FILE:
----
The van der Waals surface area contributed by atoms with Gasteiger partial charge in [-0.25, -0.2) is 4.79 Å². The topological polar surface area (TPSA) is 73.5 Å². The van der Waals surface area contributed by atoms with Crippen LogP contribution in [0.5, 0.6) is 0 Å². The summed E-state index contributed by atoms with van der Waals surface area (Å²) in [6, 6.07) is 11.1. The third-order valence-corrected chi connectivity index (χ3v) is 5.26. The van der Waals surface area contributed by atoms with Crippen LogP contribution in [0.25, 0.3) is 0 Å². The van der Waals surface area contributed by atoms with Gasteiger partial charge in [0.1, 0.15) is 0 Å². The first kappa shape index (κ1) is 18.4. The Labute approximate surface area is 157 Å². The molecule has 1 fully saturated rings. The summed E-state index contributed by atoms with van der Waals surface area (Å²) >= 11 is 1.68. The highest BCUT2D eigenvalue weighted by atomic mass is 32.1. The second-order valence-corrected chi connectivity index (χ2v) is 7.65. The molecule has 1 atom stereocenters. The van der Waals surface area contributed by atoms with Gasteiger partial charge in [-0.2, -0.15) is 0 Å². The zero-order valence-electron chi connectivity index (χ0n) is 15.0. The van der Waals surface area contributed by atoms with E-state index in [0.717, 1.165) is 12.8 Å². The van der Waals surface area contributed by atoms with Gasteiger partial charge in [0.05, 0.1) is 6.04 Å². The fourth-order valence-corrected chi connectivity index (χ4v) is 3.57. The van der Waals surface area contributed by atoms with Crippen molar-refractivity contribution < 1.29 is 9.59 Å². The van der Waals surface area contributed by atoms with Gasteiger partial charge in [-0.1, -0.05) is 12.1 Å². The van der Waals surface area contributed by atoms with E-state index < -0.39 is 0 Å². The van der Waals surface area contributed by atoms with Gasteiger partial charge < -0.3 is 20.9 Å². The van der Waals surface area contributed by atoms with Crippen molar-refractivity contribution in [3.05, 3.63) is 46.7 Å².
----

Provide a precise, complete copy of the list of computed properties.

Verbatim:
The van der Waals surface area contributed by atoms with Gasteiger partial charge in [-0.25, -0.2) is 4.79 Å². The topological polar surface area (TPSA) is 73.5 Å². The van der Waals surface area contributed by atoms with Crippen LogP contribution in [0.5, 0.6) is 0 Å². The summed E-state index contributed by atoms with van der Waals surface area (Å²) in [6, 6.07) is 11.1. The third-order valence-corrected chi connectivity index (χ3v) is 5.26. The van der Waals surface area contributed by atoms with Crippen LogP contribution in [0.25, 0.3) is 0 Å². The van der Waals surface area contributed by atoms with Gasteiger partial charge in [0.1, 0.15) is 0 Å². The first kappa shape index (κ1) is 18.4. The Labute approximate surface area is 157 Å². The molecule has 1 fully saturated rings. The summed E-state index contributed by atoms with van der Waals surface area (Å²) >= 11 is 1.68. The highest BCUT2D eigenvalue weighted by atomic mass is 32.1. The second-order valence-corrected chi connectivity index (χ2v) is 7.65. The molecule has 1 atom stereocenters. The van der Waals surface area contributed by atoms with Gasteiger partial charge in [-0.2, -0.15) is 0 Å². The zero-order valence-electron chi connectivity index (χ0n) is 15.0. The van der Waals surface area contributed by atoms with E-state index in [0.717, 1.165) is 12.8 Å². The van der Waals surface area contributed by atoms with Gasteiger partial charge in [0.05, 0.1) is 6.04 Å². The fourth-order valence-corrected chi connectivity index (χ4v) is 3.57. The van der Waals surface area contributed by atoms with Crippen molar-refractivity contribution < 1.29 is 9.59 Å². The van der Waals surface area contributed by atoms with Gasteiger partial charge in [-0.1, -0.05) is 12.1 Å². The van der Waals surface area contributed by atoms with E-state index < -0.39 is 0 Å². The van der Waals surface area contributed by atoms with Gasteiger partial charge < -0.3 is 20.9 Å². The van der Waals surface area contributed by atoms with Crippen molar-refractivity contribution in [3.05, 3.63) is 46.7 Å².